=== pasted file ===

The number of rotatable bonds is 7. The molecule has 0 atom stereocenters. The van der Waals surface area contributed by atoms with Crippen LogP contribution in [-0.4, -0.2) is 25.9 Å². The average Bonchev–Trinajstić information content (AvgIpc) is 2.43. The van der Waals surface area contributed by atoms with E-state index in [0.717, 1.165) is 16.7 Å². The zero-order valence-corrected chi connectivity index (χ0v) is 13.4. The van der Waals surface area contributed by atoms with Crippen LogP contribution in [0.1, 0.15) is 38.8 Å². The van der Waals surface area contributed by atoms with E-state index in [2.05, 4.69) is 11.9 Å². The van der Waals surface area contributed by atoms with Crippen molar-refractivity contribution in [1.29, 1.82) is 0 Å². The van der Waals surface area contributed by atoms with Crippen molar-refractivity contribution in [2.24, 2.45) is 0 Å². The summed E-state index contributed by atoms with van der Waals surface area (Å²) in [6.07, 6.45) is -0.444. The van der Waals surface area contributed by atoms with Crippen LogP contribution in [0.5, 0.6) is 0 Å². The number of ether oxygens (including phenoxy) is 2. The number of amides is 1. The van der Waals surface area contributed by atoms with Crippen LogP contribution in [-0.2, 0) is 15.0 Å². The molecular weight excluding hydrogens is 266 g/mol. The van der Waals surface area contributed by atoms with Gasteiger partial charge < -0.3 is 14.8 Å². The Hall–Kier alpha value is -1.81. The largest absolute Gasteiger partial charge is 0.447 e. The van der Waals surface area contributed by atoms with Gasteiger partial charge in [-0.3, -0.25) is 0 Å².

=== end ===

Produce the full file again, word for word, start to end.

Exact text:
The number of rotatable bonds is 7. The molecule has 0 atom stereocenters. The van der Waals surface area contributed by atoms with Crippen LogP contribution in [-0.4, -0.2) is 25.9 Å². The average Bonchev–Trinajstić information content (AvgIpc) is 2.43. The van der Waals surface area contributed by atoms with E-state index in [0.717, 1.165) is 16.7 Å². The zero-order valence-corrected chi connectivity index (χ0v) is 13.4. The van der Waals surface area contributed by atoms with Crippen LogP contribution in [0.1, 0.15) is 38.8 Å². The van der Waals surface area contributed by atoms with E-state index in [2.05, 4.69) is 11.9 Å². The van der Waals surface area contributed by atoms with Crippen molar-refractivity contribution in [1.29, 1.82) is 0 Å². The van der Waals surface area contributed by atoms with Crippen molar-refractivity contribution in [2.24, 2.45) is 0 Å². The summed E-state index contributed by atoms with van der Waals surface area (Å²) in [6.07, 6.45) is -0.444. The van der Waals surface area contributed by atoms with Crippen LogP contribution in [0.5, 0.6) is 0 Å². The number of ether oxygens (including phenoxy) is 2. The number of amides is 1. The van der Waals surface area contributed by atoms with Crippen LogP contribution in [-0.2, 0) is 15.0 Å². The molecular weight excluding hydrogens is 266 g/mol. The van der Waals surface area contributed by atoms with Gasteiger partial charge < -0.3 is 14.8 Å². The Hall–Kier alpha value is -1.81. The largest absolute Gasteiger partial charge is 0.447 e. The van der Waals surface area contributed by atoms with Gasteiger partial charge in [-0.3, -0.25) is 0 Å².